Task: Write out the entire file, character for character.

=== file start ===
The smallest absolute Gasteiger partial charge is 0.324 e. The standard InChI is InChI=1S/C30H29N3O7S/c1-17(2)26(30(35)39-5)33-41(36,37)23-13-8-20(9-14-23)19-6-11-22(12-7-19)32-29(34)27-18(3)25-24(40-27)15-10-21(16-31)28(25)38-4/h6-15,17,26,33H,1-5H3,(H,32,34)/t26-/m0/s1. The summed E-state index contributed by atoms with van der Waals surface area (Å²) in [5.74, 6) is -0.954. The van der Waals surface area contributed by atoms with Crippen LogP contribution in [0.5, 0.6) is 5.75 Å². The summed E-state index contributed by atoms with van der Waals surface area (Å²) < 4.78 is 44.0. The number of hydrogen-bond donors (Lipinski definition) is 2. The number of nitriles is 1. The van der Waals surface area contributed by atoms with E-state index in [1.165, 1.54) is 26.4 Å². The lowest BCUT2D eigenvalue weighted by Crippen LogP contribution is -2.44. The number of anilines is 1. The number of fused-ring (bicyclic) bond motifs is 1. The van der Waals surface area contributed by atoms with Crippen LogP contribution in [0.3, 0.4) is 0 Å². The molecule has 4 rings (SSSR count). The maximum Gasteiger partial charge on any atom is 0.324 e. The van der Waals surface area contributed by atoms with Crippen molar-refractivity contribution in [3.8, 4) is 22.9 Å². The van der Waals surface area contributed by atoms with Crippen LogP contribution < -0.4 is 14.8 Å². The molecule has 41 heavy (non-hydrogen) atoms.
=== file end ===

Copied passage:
The smallest absolute Gasteiger partial charge is 0.324 e. The standard InChI is InChI=1S/C30H29N3O7S/c1-17(2)26(30(35)39-5)33-41(36,37)23-13-8-20(9-14-23)19-6-11-22(12-7-19)32-29(34)27-18(3)25-24(40-27)15-10-21(16-31)28(25)38-4/h6-15,17,26,33H,1-5H3,(H,32,34)/t26-/m0/s1. The summed E-state index contributed by atoms with van der Waals surface area (Å²) in [5.74, 6) is -0.954. The van der Waals surface area contributed by atoms with Crippen LogP contribution in [0.5, 0.6) is 5.75 Å². The summed E-state index contributed by atoms with van der Waals surface area (Å²) < 4.78 is 44.0. The number of hydrogen-bond donors (Lipinski definition) is 2. The number of nitriles is 1. The van der Waals surface area contributed by atoms with E-state index in [1.165, 1.54) is 26.4 Å². The lowest BCUT2D eigenvalue weighted by Crippen LogP contribution is -2.44. The number of anilines is 1. The number of fused-ring (bicyclic) bond motifs is 1. The van der Waals surface area contributed by atoms with Crippen LogP contribution in [0.3, 0.4) is 0 Å². The molecule has 4 rings (SSSR count). The maximum Gasteiger partial charge on any atom is 0.324 e. The van der Waals surface area contributed by atoms with Crippen molar-refractivity contribution in [3.8, 4) is 22.9 Å². The van der Waals surface area contributed by atoms with Crippen LogP contribution < -0.4 is 14.8 Å². The molecule has 41 heavy (non-hydrogen) atoms.